• The cyber breach of the credit reporting agency Equifax that exposed the sensitive personal data of 148 million Americans last year was “entirely preventable” and due in part to outdated security systems and an unaccountable corporate management structure, according to a blistering report from congressional investigators. The Republican staff of the House Oversight and Government Reform Committee said Atlanta-based Equifax, one of three massive companies that collect and analyze reams of consumers’ information to sell to lenders, has a “heightened responsibility” to protect its data — and that it failed egregiously. “Equifax failed to fully appreciate and mitigate its cybersecurity risks,” the 96-page report states. “Had the company taken action to address its observable security issues prior to this cyberattack, the data breach could have been prevented.” The report, released Monday, caps off the committee’s 14-month investigation into the breach, which is one of the largest in U.S. history. It makes recommendations about ways that Congress, federal agencies and private companies can prevent future hacks, including moving away from Social Security numbers as the prime way to authenticate a person’s identity and studying ways to mitigate security risks. But much like everything Congress does, the analysis is not without controversy. The investigation was largely bipartisan, but the committee’s top Democrat, U.S. Rep. Elijah Cummings of Maryland, said the final report did not incorporate suggestions from Democrats to prevent future breaches. And Equifax itself said it identified “significant inaccuracies” with the report’s factual findings, even as it said it agreed with many of its recommendations. “We are deeply disappointed that the Committee chose not to provide us with adequate time to review and respond to a 100-page report consisting of highly technical and important information,” company spokesman Jacob Hawkins said. “During the few hours we were given to conduct a preliminary review we identified significant inaccuracies and disagree with many of the factual findings.” ‘Failure to implement’ Equifax is a key cog in the global financial system, collecting consumer data such as Social Security numbers, driver’s license numbers and birthdates to help lenders verify a person’s identity and decide whether he or she is credit-worthy. The sensitive nature of that information is what made the news so dire when the company announced in September 2017 that a security flaw allowed hackers to access the data of more than half of American adults from mid-May through the end of July last year, when the company discovered the breach. The investigative report echoed testimony before Congress last year finding that Equifax was warned about the flaw in March 2017, but the company failed to make the fix before hackers could infiltrate the company’s systems. The new House Oversight report said two main internal factors allowed the breach to occur. First, it said the company grew too rapidly. As Equifax accelerated its acquisitions of smaller firms beginning in 2005, it couldn’t merge and streamline its information technology security programs fast enough, the report states. Second, the structure of the Equifax’s IT department allowed for a “lack of accountability and no clear lines of authority.” The chaos led to the company allowing more than 300 security certificates to expire, with one critical vulnerability going unpatched for 145 days. “The company’s failure to implement basic security protocols, including file integrity monitoring and network segmentation, allowed the attackers to access and remove large amounts of data,” according to the report. The House Oversight panel also blamed Equifax for being wildly unprepared once it informed the public of the breach. A new website and 1,500-person call center were immediately overwhelmed, and employees were not properly trained to help consumers protect their identity. And the company’s Twitter account directed consumers to a phishing website for nearly two weeks before being fixed. Consumer advocates have warned that victims could potentially be at risk for years because the pilfered information could be used to impersonate consumers and wreck their finances. New recommendations The report makes several recommendations to prevent future hacks, even as it did little to implicate Congress for failing to pass cybersecurity legislation before or after the breach.  The document said lawmakers should review the powers of the Federal Trade Commission to punish businesses for making false or misleading claims about security or failing to take reasonable preventive measures. It also calls on the executive branch to make recommendations to Congress about identification protection services and to work with the private sector to mitigate cybersecurity risks. In a separate report, Democrats called on Congress to pass a comprehensive law governing how and when the victims of data breaches should be notified and give the FTC power to levy stricter civil penalties when companies violate consumer data security rules. Equifax’s Hawkins said the company was “generally supportive” of many of the recommendations in the GOP report and that it has already “made significant strides in many of these areas.” “Since the incident, Equifax has moved forward, taking meaningful steps to enhance our technology and security programs and will continue to focus on consumers, customers and regaining trust with all stakeholders,” Hawkins said. But the tone of Equifax’s response did not satisfy Liz Coyle, the executive director of the consumer advocacy group Georgia Watch. “The tone was very much that Equifax was a victim, and that is just not the case,” she said. “Equifax uses consumer data to make money.” Paul Stephens, the director of policy and advocacy at Privacy Rights Clearinghouse in California, commended Congress for “not trying to sweep it under the rug.” But he also said Congress has utterly failed to pass meaningful legislation — with steep financial penalties — to hold companies accountable for data security. “You need to create financial incentives either through penalties or other tactics to dissuade companies from being sloppy with personal data in the future,” Stephens said. “There need to be standards and companies need to be held accountable if they don’t meet those standards.” Coyle agreed, even as she said she agreed with some of the House Oversight panel’s specific recommendations on issues such as Social Security numbers. After the breach In addition to the congressional probe, a coalition of state attorneys general, including Georgia’s Chris Carr, launched an investigation into the hacking. The U.S. Attorney’s Office in Atlanta is also leading a federal criminal probe into the breach as well as a criminal investigation into allegations of insider trading by Equifax employees. Two former Equifax employees were indicted on securities fraud charges earlier this year, and one pleaded guilty to trading his shares before the hacking was made public. The breach led to the downfall of then-CEO Rick Smith, who over his tenure transformed the company from a pure credit bureau into a mammoth data analysis machine. Other senior executives also left the company, including the chief information and chief security officers at the time of the breach. In the more than 14 months since the breach was disclosed, Equifax has also hired cybersecurity consultants and beefed up its data protections. The company also cleaned house, appointing a new executive leadership team. But mostly, Equifax has plowed ahead. The company reported $2.6 billion in revenue and $274.2 million in profit through the first nine months of 2018. In 2017, the company reported $113.3 million in pretax costs related to the hacking, and tens of millions more in costs related to providing a suite of credit protection services to consumers affected by the breach, according to securities filings. Equifax said in its latest quarterly filing that it expects “to incur significant professional services expenses associated with the 2017 cybersecurity incident in future periods,” as well as costs related to technology and security improvements.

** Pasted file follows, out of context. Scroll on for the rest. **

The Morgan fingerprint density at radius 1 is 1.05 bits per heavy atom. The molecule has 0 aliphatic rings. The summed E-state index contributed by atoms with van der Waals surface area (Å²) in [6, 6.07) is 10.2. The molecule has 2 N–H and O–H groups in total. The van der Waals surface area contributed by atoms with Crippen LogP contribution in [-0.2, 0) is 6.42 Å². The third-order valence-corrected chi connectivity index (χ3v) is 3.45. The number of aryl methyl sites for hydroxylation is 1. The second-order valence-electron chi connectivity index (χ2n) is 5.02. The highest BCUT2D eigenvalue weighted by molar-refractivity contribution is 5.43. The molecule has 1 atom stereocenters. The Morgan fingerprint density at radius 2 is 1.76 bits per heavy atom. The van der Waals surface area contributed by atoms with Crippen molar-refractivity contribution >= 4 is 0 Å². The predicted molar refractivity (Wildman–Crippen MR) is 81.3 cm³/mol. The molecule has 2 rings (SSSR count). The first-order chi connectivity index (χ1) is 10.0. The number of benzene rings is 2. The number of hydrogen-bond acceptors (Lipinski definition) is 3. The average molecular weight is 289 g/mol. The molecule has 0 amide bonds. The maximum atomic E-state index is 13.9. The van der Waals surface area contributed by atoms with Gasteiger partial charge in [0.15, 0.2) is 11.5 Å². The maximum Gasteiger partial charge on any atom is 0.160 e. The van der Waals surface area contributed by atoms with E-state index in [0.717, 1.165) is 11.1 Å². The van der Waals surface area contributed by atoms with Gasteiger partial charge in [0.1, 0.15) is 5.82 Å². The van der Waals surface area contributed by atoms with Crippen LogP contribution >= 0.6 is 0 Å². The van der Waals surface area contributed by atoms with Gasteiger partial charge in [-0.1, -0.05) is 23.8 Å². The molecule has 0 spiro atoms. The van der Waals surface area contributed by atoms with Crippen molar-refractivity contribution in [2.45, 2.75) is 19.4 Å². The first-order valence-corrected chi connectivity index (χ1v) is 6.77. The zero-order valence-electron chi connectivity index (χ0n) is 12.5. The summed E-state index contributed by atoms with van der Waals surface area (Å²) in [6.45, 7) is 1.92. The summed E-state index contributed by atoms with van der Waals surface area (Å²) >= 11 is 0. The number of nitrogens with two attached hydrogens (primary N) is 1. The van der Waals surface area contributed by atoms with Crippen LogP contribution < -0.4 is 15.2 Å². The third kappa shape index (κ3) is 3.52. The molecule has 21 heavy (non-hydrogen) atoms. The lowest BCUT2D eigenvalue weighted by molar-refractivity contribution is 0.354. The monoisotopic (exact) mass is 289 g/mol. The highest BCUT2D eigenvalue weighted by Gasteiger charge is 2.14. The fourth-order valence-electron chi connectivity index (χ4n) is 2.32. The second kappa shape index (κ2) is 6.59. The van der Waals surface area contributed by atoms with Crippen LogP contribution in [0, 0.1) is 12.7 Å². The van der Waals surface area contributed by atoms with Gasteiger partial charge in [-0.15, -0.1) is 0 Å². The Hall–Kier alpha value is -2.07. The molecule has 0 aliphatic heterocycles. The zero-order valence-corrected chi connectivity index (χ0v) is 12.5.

• President Donald Trump's intensifying legal troubles are unnerving some of his fellow Republicans. Despite his brash stance, they believe the turmoil has left him increasingly vulnerable as he gears up for what is sure to be a nasty fight for re-election. Trump, ever confident of his ability to bend story lines to his will, mocks the investigations into his conduct as candidate and president as a 'witch hunt' and insists he will survive the threats. But a shift began to unfold over the weekend after prosecutors in New York for the first time linked Trump to a federal crime of illegal hush payments. That left some of his associates fearful that his customary bravado is unwarranted. For some Republicans, the implication that the president may have directed a campaign finance violation, which would be a felony, could foreshadow a true turning point in the Republican relationship with him when special counsel Robert Mueller releases his report on the Russia investigation. 'I'm sure there's going to be a lot more that's going to come out from the Southern District (of New York) and from, at some point, from the Mueller investigation as well,' Sen. John Thune of South Dakota, the chamber's incoming No. 2 Republican, said Monday. 'What they're implying there, obviously, is something I assume at some point the president will have an opportunity to respond to.' Thune continued: 'Campaign finance violations are something that ... they are serious matters, but obviously it depends a little bit on how it gets treated.' As the legal drama plays out, political challenges that could threaten Trump's re-election are piling up. Republicans are still coming to terms with their drubbing in last month's House elections and looking for someone to blame. The departure of John Kelly as White House chief of staff has set off a disorganized search for a replacement who could stay in the job through the 2020 campaign. After Trump's top choice, the vice president's chief of staff Nick Ayers, passed on the job, few of the remaining candidates have political experience. Also, Democrats will soon take control of the House of Representatives, wielding subpoena power and potentially exploring impeachment proceedings. Meanwhile, financial markets have been jittery, in part because of Trump's trade wars and concerns that higher borrowing costs could ultimately trigger a recession. Facing pressure from Mueller and an impending onslaught of Democratic investigations, Trump could hew even further to the right, catering exclusively to the base of voters he is concerned about losing, according to a Republican close to the White House who has consulted on the early re-election efforts. That instinct would echo the president's double-down, scorched-earth response to the crises that hit his 2016 campaign, including the Access Hollywood tape about forcing himself on women, and could make it harder to woo the independent voters or disaffected Democrats he may well need. Could Trump face a primary election challenge from within his own party? He doesn't seem concerned. The president is eager to unleash his re-election machinery and begin to collect pledges of loyalty from across the GOP to quell any hint of an insurrection, according to a campaign official and a Republican familiar with the inner workings of the campaign but not authorized to speak publicly. The Trump team has discussed the possibility of a challenge from someone such as outgoing Ohio Gov. John Kasich or Arizona Sen. Jeff Flake. A week after the midterm elections, Kasich traveled to New Hampshire for a public speech and private meetings with prominent Republicans. Flake, who has tangled repeatedly with Trump, isn't making any personal commitment, but his feelings about a challenger are clear. 'Somebody needs to run' against Trump, he said Monday. 'I hope somebody does.' While some Democrats eying the White House are expected to announce campaigns in the first few weeks of 2019, a Republican challenger could move more slowly, according to two GOP operatives who have been involved in hypothetical discussions about taking on Trump. Waiting until early spring, for example, could give Republicans time to assess whether Trump will be weakened by Mueller's investigation or a downturn in the economy. One leading House Republican said the situation surrounding Trump remains volatile and has urged colleagues to wait for the Mueller report, which some believe could emerge early next year. That Republican, who demanded anonymity to assess the situation candidly, has urged fellow GOP lawmakers to not defend the indefensible but to also not believe every charge. The lawmaker expressed hope that the special counsel's findings come out sooner rather than later so there will be more time before the 2020 elections. For all the private and not-so-private party worries, many close to Trump predict he not only will survive the Russia investigation but will be re-elected in two years. They point to his remarkable ability to shake off scandal, the sway he continues to hold over his base of GOP voters, the fear his Twitter account has instilled among many Republican elected officials and what they believe is the lack of top-shelf talent among Democrats who could face him in 2020. Echoing the president, they contend the special counsel has come up empty-handed in his efforts to prove Russian collusion and is ready to settle for a campaign finance charge they believe is minor and will be ignored or not understood by most voters. The president has said the lesson of the 2018 midterms is that Republican candidates abandon him at their own peril. And the Republicans who remain in Congress after that election aren't likely to back away from him. 'Remember that the Republicans who are left have won in fairly solid Republican, Trump districts,' said moderate Rep. Ileana Ros-Lehtinen of Florida, who is retiring. 'So he is very popular with the base. I would not think that they would want to distance themselves or have any fear of associating with him.' ___ Associated Press writers Julie Pace and Zeke Miller in Washington contributed to this report. ___ Follow Lemire on Twitter at http://twitter.com/@JonLemire and Fram at http://twitter.com/@asfram
  • Officials from Volunteers of America Ohio & Indiana are still figuring out how much damage an agitated naked man caused Sunday to its Dayton residential re-entry facility. >> Read more trending news   The naked man, who police haven’t identified, spent more than four hours on the roof of the organization’s Gettysburg Avenue facility after he disrobed and burned his clothing, officials said. The man, who was a resident at the center, also stabbed himself several times with a sharp object and wrote “Pig for Life” in his own blood on a wall, witnesses and police said. The man is expected to face criminal charges, possibly including felony vandalism after he damaged multiple cameras, windows and other equipment, police said. “This certainly was an unusual and very out-of-the-ordinary Sunday afternoon for us,” said Nicole Knowlton, vice president of communications for Volunteers of America Ohio & Indiana. At about 11:30 a.m. Sunday, staff at the Volunteers of America called police after a resident climbed a chain-link fence and managed to get onto the roof of the facility, located at 1931 S. Gettysburg Ave. The facility provides programming and treatment to help ex-offenders integrate back into the community, Knowlton said. The organization has four half-way houses in the state, including the Gettysburg facility, which can hold about 120 people. >> Related: Naked man on top of Dayton building causes disturbance for more than 4 hours The man shed and then burned his clothing, police said. He jumped from rooftop to rooftop while naked. He stabbed himself with a sharp object and smeared blood on the top of the one-story building, officials said. Volunteers of America Ohio & Indiana locked down the facility and restricted where clients could go for their safety, Knowlton said. The man broke two security cameras, six windows, some wiring and the fans of the heating and cooling units, Knowlton said. Officers lined up mattresses on the sidewalk below the roof to try to cushion a potential fall. Authorities used a ladder truck to eventually retrieve the man. Knowlton said she believes he remains in the hospital.